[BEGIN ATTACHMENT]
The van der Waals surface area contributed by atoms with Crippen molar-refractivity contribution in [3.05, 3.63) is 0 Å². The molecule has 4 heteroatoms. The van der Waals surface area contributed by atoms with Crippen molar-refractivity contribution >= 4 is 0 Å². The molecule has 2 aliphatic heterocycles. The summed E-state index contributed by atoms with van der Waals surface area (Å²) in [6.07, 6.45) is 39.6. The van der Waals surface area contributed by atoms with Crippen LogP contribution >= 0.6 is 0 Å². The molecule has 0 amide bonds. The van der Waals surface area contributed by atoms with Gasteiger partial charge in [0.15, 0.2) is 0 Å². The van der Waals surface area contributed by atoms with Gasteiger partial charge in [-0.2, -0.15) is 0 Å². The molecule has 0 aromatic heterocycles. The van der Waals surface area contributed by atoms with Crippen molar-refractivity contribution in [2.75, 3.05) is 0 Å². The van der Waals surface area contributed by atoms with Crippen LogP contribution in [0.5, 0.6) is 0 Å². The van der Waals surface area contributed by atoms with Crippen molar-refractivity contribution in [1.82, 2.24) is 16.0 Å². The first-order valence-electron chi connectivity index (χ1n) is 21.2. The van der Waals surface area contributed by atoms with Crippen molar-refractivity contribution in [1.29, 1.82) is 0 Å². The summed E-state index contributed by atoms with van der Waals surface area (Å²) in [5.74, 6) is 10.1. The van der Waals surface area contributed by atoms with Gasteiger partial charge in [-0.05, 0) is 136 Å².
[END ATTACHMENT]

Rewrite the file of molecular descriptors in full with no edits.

The van der Waals surface area contributed by atoms with Crippen molar-refractivity contribution in [3.05, 3.63) is 0 Å². The molecule has 4 heteroatoms. The van der Waals surface area contributed by atoms with Crippen molar-refractivity contribution >= 4 is 0 Å². The molecule has 2 aliphatic heterocycles. The summed E-state index contributed by atoms with van der Waals surface area (Å²) in [6.07, 6.45) is 39.6. The van der Waals surface area contributed by atoms with Crippen LogP contribution >= 0.6 is 0 Å². The molecule has 0 amide bonds. The van der Waals surface area contributed by atoms with Gasteiger partial charge in [0.15, 0.2) is 0 Å². The van der Waals surface area contributed by atoms with Gasteiger partial charge in [-0.2, -0.15) is 0 Å². The molecule has 0 aromatic heterocycles. The van der Waals surface area contributed by atoms with Crippen molar-refractivity contribution in [2.75, 3.05) is 0 Å². The van der Waals surface area contributed by atoms with Crippen LogP contribution in [0.5, 0.6) is 0 Å². The van der Waals surface area contributed by atoms with Crippen molar-refractivity contribution in [1.82, 2.24) is 16.0 Å². The first-order valence-electron chi connectivity index (χ1n) is 21.2. The van der Waals surface area contributed by atoms with Crippen molar-refractivity contribution in [1.29, 1.82) is 0 Å². The summed E-state index contributed by atoms with van der Waals surface area (Å²) in [5.74, 6) is 10.1. The van der Waals surface area contributed by atoms with Gasteiger partial charge in [-0.05, 0) is 136 Å².